Which bowling ball is right for you – the Hammer black urethane or the purple urethane?
Both of these balls have their pros and cons, so how do you decide which one is right for you?
In this blog post, we’re going to take a look at the differences between these two balls and help you figure out which one is best for your game.
Stick around – you might just learn something new.
What are Hammer black urethane and purple urethane bowling balls?
The Hammer black urethane series is a new durable and versatile line of bowling balls released by Hammer.
This line has been built for bowlers with strong or aggressive equipment needs who wish to play on medium-heavy to heavy oil conditions.
The purple urethane was one of Hammer’s first releases, and it set the standard for what a urethane bowling ball should be.
This series is extremely versatile, allowing bowlers of all styles to find success on medium-heavy oil lane conditions.
Black Urethane vs Purple Urethane – Differences
No matter your skill level or style of bowling, the Hammer black, and purple urethane bowling balls are both great choices.
There are a few key differences between the two that you should be aware of before you make your final purchase.
The first thing most people notice is how different these two balls look from one another.
The Hammer black urethane features more angular and sharp angles, giving it a more aggressive look.
The purple urethane has more rounded edges with a lot of swooping patterns on the outer core.
One of the most important parts of a bowling ball is its inner core since this part affects how quickly the ball transitions from the front to the back of the lane as well as how much oil the ball can handle.
The Hammer purple urethane has a standard weight block for this type of bowling ball, whereas the black urethane features an Asymmetric core with an RG of 2.48″ and a .054″ Intermediate Diffusion Bar.
Both balls come with an ionomer coverstock and a 2000-grit polish finish.
The difference in the color of these two ball’s coverstocks will affect your ability to see where you’re aiming, but this is purely a cosmetic difference.
This is probably the most important factor when choosing between black urethane and purple urethane.
The ball will do entirely different things on the lane depending on the type of oil you are bowling on.
For example, if you bowl on a long, fresh house shot with medium-heavy lanes then you’ll want to go with the Hammer purple urethane.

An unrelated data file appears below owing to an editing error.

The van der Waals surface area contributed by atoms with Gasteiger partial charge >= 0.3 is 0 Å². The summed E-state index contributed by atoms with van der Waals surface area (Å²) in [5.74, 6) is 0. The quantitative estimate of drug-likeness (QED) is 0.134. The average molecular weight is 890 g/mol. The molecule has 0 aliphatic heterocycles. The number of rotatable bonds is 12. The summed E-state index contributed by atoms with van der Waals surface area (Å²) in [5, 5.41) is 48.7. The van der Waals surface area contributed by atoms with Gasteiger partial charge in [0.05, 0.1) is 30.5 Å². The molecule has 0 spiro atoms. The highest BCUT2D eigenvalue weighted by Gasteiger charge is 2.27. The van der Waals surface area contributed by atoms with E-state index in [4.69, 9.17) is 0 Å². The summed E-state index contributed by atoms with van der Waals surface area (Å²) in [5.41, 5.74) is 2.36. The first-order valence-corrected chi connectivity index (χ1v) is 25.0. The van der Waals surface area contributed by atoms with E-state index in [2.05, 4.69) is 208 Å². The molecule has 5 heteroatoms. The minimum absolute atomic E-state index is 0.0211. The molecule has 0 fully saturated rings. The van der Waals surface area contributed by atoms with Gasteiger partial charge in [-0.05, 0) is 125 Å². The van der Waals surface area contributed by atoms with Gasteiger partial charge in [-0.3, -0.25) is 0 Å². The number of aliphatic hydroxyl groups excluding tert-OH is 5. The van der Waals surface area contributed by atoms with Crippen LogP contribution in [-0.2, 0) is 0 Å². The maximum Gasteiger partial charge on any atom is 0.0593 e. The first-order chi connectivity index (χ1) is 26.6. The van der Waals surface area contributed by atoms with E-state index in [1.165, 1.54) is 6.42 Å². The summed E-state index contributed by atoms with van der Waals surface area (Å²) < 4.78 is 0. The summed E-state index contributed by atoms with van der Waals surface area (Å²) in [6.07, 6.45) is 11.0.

This is a ball that will provide you with a lot of hook potential, allowing you to make powerful moves at the pocket.
However, if you are bowling on shorter, heavier patterns then it’s best to choose the black urethane.
This ball is meant for heavy oil conditions and can handle this type of lane very easily.
Purple Urethane – The best choice when bowling on short to medium oil patterns
The Hammer purple urethane is well-suited for when you bowl on shorter or more manageable house shots with medium-heavy oil.
This ball will give you a lot of hook behind the pocket and allow you to make powerful moves at the pins very easily, but it is also versatile enough to play well on medium-heavy oil lines with long patterns.
Black Urethane – The best choice when bowling on long oil patterns or heavy/thick oil conditions
These balls are great for when you bowl on any longer, fresh house shots with heavy or thick lane conditions.
This ball will allow you to keep the pins low on these heavy oil patterns, all while maintaining a strong and continuous backend reaction.
Will the black outperform the purple?
The Hammer purple urethane bowling ball will win in short to medium oil conditions because of its high hook potential.
It’s the perfect bowling ball for when you want to make a move at the pocket and play into that heavy front part of the lane.
When it comes to long oil patterns, bowlers will typically prefer using Hammer’s black urethane because of its ability to maintain continuous backend motion on these types of lanes.
Which one I should buy?
Purple Urethane: The purple urethane bowling ball is best for when you bowl on medium-heavy oil patterns and want to make a big move at the pocket with a powerful hook.